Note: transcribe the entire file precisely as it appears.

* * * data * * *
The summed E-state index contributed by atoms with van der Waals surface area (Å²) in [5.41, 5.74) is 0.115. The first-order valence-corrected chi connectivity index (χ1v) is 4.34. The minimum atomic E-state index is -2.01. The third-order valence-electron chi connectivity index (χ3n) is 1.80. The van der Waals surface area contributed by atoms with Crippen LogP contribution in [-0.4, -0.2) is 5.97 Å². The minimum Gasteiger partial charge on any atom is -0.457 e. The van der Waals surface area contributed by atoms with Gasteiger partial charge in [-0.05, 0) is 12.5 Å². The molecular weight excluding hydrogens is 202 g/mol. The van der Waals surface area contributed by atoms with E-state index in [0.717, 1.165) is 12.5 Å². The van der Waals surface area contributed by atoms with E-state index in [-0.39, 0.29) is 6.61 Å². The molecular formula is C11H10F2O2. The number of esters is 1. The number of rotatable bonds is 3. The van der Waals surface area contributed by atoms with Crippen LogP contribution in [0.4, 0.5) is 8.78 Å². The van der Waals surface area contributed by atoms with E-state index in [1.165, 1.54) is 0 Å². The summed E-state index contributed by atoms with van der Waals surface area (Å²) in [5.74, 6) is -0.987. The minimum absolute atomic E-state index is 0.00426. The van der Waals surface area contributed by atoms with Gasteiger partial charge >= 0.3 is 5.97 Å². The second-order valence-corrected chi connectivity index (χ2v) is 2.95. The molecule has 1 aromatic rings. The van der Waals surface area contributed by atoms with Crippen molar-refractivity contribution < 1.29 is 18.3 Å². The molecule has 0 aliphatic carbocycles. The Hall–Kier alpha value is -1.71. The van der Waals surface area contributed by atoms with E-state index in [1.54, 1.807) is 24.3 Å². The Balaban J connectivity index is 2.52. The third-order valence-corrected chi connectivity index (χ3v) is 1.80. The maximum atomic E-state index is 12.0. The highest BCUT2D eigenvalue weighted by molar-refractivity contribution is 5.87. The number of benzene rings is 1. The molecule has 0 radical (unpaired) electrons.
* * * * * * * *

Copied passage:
The summed E-state index contributed by atoms with van der Waals surface area (Å²) in [5.41, 5.74) is 0.115. The first-order valence-corrected chi connectivity index (χ1v) is 4.34. The minimum atomic E-state index is -2.01. The third-order valence-electron chi connectivity index (χ3n) is 1.80. The van der Waals surface area contributed by atoms with Crippen LogP contribution in [-0.4, -0.2) is 5.97 Å². The minimum Gasteiger partial charge on any atom is -0.457 e. The van der Waals surface area contributed by atoms with Gasteiger partial charge in [-0.05, 0) is 12.5 Å². The molecular weight excluding hydrogens is 202 g/mol. The van der Waals surface area contributed by atoms with E-state index in [0.717, 1.165) is 12.5 Å². The van der Waals surface area contributed by atoms with E-state index in [-0.39, 0.29) is 6.61 Å². The molecular formula is C11H10F2O2. The number of esters is 1. The number of rotatable bonds is 3. The van der Waals surface area contributed by atoms with Crippen LogP contribution in [0.4, 0.5) is 8.78 Å². The van der Waals surface area contributed by atoms with E-state index in [1.165, 1.54) is 0 Å². The summed E-state index contributed by atoms with van der Waals surface area (Å²) in [5.74, 6) is -0.987. The minimum absolute atomic E-state index is 0.00426. The van der Waals surface area contributed by atoms with Gasteiger partial charge >= 0.3 is 5.97 Å². The second-order valence-corrected chi connectivity index (χ2v) is 2.95. The molecule has 1 aromatic rings. The van der Waals surface area contributed by atoms with Crippen molar-refractivity contribution < 1.29 is 18.3 Å². The molecule has 0 aliphatic carbocycles. The Hall–Kier alpha value is -1.71. The van der Waals surface area contributed by atoms with E-state index in [1.54, 1.807) is 24.3 Å². The Balaban J connectivity index is 2.52. The third-order valence-corrected chi connectivity index (χ3v) is 1.80. The maximum atomic E-state index is 12.0. The highest BCUT2D eigenvalue weighted by molar-refractivity contribution is 5.87. The number of benzene rings is 1. The molecule has 0 radical (unpaired) electrons.